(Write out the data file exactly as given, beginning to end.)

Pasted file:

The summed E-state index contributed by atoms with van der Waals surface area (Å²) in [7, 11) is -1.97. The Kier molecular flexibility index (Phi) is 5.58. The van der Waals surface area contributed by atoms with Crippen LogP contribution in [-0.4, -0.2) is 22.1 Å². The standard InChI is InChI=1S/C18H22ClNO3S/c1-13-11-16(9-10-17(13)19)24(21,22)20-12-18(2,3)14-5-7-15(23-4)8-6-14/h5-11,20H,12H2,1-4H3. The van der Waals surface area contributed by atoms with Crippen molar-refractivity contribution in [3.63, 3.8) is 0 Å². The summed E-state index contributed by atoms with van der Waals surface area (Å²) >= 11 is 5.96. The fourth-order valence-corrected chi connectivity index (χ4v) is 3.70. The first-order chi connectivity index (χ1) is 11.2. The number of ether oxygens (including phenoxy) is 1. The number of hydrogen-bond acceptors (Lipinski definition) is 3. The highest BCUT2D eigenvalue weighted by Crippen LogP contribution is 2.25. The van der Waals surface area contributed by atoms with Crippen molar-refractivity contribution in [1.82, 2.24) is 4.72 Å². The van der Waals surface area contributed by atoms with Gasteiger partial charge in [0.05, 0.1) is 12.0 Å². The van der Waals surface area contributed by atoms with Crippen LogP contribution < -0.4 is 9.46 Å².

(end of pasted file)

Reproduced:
The summed E-state index contributed by atoms with van der Waals surface area (Å²) in [7, 11) is -1.97. The Kier molecular flexibility index (Phi) is 5.58. The van der Waals surface area contributed by atoms with Crippen LogP contribution in [-0.4, -0.2) is 22.1 Å². The standard InChI is InChI=1S/C18H22ClNO3S/c1-13-11-16(9-10-17(13)19)24(21,22)20-12-18(2,3)14-5-7-15(23-4)8-6-14/h5-11,20H,12H2,1-4H3. The van der Waals surface area contributed by atoms with Crippen molar-refractivity contribution in [3.63, 3.8) is 0 Å². The summed E-state index contributed by atoms with van der Waals surface area (Å²) >= 11 is 5.96. The fourth-order valence-corrected chi connectivity index (χ4v) is 3.70. The first-order chi connectivity index (χ1) is 11.2. The number of ether oxygens (including phenoxy) is 1. The number of hydrogen-bond acceptors (Lipinski definition) is 3. The highest BCUT2D eigenvalue weighted by Crippen LogP contribution is 2.25. The van der Waals surface area contributed by atoms with Crippen molar-refractivity contribution in [1.82, 2.24) is 4.72 Å². The van der Waals surface area contributed by atoms with Gasteiger partial charge in [0.05, 0.1) is 12.0 Å². The van der Waals surface area contributed by atoms with Crippen LogP contribution < -0.4 is 9.46 Å².